They Who Saw The Deep
They Who Saw The Deep - Animation 4.30 mins
The short film They Who Saw The Deep tells a cautionary tale of environmental destruction. Mimicking the style of epic poetry this experimental film tells the story of Gilgamesh, an Assyrian deity who arrives on Earth to highlight “the period of the sixth mass extinction” and the self-imposed cataclysmic future faced by humanity.
The film is set to a soundtrack of an archive recording made in 1954 of Henare Hamana, a Maori man, whistling his imitation of the Huia’s call. The Huia was an exquisite bird, native to New Zealand, made extinct in the early 20th century due to habitat destruction, introduced predators and over- hunting for its black and ivory tail feathers. In order to lure the birds to their snares the Maori people learned to mimic the Huia song. This mimicked song was passed down between generations, a practice that continued even after the Huia was gone. Due to the fact that the Huia vanished before field-recording technologies existed, what we hear in the film is in fact a sound fossil.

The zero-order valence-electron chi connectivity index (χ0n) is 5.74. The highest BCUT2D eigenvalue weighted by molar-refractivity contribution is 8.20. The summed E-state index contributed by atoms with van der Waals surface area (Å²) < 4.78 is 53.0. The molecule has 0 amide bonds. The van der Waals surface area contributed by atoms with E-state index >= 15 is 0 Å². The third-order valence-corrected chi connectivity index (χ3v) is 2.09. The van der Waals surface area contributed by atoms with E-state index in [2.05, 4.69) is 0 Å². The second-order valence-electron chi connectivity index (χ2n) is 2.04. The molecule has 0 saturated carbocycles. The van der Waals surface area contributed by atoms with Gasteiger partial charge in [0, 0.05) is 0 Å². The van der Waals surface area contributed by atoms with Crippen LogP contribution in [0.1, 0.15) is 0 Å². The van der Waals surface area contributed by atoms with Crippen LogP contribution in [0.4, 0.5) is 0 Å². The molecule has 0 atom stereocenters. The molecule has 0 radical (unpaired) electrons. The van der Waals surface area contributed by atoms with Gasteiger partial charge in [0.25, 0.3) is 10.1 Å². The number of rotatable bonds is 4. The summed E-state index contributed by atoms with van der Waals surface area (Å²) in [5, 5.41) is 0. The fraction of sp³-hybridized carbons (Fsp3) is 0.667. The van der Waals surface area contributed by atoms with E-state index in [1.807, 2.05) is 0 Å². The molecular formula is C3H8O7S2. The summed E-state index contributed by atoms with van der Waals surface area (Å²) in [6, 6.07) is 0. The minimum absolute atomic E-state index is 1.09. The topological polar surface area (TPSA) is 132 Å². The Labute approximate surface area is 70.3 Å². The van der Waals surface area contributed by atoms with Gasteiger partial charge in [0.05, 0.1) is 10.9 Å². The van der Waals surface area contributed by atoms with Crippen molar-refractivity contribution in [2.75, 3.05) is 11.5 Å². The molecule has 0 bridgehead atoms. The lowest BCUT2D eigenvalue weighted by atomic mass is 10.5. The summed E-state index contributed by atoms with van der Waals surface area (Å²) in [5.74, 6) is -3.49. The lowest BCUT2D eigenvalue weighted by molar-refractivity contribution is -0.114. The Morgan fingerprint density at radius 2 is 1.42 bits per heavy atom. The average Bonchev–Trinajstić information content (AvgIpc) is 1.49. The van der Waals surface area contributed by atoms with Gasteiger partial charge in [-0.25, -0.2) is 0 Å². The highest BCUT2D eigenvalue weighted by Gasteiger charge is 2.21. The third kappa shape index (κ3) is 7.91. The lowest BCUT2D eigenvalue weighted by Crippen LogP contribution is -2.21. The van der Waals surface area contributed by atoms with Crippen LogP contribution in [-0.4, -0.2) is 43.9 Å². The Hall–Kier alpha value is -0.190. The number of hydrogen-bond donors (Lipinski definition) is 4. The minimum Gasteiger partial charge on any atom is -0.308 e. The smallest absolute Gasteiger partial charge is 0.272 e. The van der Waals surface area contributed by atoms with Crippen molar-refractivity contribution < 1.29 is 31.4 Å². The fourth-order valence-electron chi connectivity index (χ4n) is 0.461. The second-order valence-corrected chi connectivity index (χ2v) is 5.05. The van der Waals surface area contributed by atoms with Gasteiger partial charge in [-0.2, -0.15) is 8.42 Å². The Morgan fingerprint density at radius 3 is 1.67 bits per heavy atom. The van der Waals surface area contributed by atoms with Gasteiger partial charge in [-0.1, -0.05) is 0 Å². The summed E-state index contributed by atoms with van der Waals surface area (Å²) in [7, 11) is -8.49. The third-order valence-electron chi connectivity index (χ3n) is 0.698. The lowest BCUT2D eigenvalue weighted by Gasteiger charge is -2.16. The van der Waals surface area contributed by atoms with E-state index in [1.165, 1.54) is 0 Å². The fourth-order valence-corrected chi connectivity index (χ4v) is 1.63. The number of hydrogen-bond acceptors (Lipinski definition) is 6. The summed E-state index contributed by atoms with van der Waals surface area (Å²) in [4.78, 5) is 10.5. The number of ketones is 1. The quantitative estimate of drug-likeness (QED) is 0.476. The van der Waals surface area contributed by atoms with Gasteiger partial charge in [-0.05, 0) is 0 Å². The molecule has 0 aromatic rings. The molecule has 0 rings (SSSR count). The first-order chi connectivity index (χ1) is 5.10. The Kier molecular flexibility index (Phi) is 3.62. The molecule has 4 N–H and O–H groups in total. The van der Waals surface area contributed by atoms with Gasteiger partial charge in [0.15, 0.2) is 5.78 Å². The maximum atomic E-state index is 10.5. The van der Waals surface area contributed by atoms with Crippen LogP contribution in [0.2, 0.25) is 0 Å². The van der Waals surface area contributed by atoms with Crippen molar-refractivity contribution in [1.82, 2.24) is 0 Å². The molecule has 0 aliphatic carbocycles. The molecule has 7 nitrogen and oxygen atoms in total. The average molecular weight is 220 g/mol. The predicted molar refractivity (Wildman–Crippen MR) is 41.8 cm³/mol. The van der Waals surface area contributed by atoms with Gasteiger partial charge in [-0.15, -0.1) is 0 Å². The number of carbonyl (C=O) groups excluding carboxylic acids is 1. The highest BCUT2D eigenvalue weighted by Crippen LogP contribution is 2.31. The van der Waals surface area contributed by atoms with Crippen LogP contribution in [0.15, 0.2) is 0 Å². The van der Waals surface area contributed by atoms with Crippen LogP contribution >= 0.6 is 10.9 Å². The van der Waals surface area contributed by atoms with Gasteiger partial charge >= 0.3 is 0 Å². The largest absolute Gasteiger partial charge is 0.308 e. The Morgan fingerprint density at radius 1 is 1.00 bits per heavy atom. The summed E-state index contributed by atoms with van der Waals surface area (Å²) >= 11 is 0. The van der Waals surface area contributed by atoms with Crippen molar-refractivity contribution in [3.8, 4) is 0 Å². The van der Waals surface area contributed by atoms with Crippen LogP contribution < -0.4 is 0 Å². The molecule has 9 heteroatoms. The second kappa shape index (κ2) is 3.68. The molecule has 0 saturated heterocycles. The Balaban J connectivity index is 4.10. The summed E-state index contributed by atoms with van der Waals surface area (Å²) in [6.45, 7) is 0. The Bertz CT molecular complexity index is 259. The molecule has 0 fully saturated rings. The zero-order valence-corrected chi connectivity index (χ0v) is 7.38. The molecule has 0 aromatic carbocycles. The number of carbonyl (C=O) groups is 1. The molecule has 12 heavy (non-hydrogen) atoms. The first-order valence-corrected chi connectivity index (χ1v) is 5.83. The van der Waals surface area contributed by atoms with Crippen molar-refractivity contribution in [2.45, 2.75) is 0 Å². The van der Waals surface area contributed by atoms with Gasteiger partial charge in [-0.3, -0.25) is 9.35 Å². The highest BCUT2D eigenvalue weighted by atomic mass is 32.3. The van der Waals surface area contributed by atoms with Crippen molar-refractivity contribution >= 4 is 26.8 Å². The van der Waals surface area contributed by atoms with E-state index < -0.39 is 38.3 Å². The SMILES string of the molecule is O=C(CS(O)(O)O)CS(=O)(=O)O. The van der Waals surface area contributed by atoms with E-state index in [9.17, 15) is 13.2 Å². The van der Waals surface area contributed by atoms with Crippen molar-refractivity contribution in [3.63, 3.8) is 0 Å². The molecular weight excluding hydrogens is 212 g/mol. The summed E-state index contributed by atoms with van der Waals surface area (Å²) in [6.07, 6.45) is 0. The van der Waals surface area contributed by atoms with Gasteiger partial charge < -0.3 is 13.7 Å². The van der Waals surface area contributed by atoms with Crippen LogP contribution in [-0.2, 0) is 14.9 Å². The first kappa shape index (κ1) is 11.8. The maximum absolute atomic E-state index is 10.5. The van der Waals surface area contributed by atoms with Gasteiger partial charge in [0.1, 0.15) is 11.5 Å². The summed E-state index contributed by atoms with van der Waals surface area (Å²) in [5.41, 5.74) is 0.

They Who Saw The Deep asks the viewer to use their imagination to visualise a world that no longer exists, to imagine a bird that has been extinct for almost a century to highlight the fact that the current rate of extinction is of unprecedented scale and unsustainable and underlines a precarious future.